“July 3, 2008
“Dear Senator Obama,
“I speak from 30 years of experience in intelligence work. I don’t know who actually briefed you on the eavesdropping legislation, but the bill is unnecessary for intelligence collection and POISON for our civil liberties — not even to mention the unconscionable retroactive immunity provision.
“You have made a big mistake, Senator, in indicating you intend to vote for it. There is still time to change your mind. That’s what big people do. Your ‘explanation’ was unworthy of one who has sworn to protect and defend the Constitution of the United States (including the Fourth Amendment).”
The consequences of this law are what Snowden ended up warning us against in the video arranged by the Guardian, after he reviewed some of what he had seen from his vantage point. His window into the National Security Agency and its management no doubt provided unflattering insight into the behavior of its leaders and their nodding, dismissive acquaintance with any limitations in existing law.
Air Force Gen. Michael Hayden who saluted smartly when ordered by President Bush and Vice President Dick Cheney to discard what had been known as NSA’s “First Commandment – Thou shalt not eavesdrop on Americans without a warrant.” The rubric-justification was: “After 9/11, everything changed” – including any need to pay much attention to the law. Like the telecom corporations, Hayden was not only held harmless and forgiven but lauded for his patriotism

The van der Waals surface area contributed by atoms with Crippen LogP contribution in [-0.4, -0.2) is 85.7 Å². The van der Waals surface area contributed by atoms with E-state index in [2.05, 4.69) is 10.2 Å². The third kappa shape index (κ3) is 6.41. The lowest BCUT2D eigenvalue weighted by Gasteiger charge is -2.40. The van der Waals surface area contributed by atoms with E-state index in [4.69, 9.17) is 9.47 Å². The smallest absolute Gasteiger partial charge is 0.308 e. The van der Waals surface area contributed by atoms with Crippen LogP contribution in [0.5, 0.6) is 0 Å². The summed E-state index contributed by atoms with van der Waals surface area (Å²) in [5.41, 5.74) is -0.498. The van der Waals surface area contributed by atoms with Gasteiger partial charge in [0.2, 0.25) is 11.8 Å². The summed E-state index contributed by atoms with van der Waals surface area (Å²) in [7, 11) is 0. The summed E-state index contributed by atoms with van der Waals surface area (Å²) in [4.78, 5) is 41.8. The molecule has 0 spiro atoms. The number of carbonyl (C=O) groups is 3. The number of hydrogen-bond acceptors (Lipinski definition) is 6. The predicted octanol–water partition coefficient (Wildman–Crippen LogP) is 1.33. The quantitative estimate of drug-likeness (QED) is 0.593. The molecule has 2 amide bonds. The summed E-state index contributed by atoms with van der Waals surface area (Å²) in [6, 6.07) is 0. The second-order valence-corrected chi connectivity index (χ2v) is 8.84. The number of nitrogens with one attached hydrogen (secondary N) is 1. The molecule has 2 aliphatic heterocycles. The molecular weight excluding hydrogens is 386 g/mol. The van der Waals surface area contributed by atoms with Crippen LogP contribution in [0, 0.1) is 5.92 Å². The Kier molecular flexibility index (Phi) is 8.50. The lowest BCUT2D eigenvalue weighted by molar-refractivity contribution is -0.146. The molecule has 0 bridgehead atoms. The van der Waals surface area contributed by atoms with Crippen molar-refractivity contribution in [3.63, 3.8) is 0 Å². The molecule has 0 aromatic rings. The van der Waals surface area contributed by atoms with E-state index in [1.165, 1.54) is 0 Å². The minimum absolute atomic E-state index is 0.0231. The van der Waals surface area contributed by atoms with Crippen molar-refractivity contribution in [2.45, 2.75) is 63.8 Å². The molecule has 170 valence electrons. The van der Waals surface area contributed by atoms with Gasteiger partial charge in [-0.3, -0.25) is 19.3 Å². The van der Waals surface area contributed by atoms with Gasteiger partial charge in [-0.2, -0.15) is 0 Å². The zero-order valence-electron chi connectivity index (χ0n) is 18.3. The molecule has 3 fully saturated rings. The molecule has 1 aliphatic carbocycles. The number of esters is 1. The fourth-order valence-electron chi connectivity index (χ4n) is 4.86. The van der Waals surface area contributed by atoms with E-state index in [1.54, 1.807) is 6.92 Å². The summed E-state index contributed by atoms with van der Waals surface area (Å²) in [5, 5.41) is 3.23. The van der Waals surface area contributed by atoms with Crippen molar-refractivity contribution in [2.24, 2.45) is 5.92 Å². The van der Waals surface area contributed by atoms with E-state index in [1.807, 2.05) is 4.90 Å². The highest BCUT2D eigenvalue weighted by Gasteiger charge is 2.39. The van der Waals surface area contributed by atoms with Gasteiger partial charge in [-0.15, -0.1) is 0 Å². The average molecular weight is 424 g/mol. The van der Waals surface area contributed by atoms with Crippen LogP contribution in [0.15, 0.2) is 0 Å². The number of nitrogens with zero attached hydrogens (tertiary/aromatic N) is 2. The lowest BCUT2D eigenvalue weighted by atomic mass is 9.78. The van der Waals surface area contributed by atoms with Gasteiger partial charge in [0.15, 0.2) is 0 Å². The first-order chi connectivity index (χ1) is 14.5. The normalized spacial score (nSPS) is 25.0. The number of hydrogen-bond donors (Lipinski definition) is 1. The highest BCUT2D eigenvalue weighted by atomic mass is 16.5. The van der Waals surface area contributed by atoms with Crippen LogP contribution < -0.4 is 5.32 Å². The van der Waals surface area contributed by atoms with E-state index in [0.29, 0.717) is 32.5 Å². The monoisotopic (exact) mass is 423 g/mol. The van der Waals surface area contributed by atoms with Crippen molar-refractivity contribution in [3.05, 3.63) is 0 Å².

And if you think his successor, Army General Keith Alexander, feels constrained by his own oath of office, think again. It is a felony to lie to Congress. He did. In olden days it would have been an embarrassing, career-ending story. Not for Alexander. The “mainstream media” has lionized him rather than holding him accountable. And he now sports four stars and not only directs NSA but also is Commander of the U.S. Cyber Command.
It’s a long but instructive story: In December 2005, top New York Times executives belatedly decided to let the rest of us in on the fact that the George W. Bush administration had been eavesdropping on American citizens without the court warrants required by the Foreign Intelligence Surveillance Act (FISA) of 1978.
The Times had learned of this several months before the presidential election of 2004 but acquiesced to White House entreaties to suppress the damaging information. However, in late fall 2005, Times correspondent James Risen prepared to publish a book, State of War: The Secret History of the CIA and the Bush Administration,” revealing the warrantless eavesdropping anyway. Times publisher, Arthur Sulzberger, Jr., recognized that he could procrastinate no longer.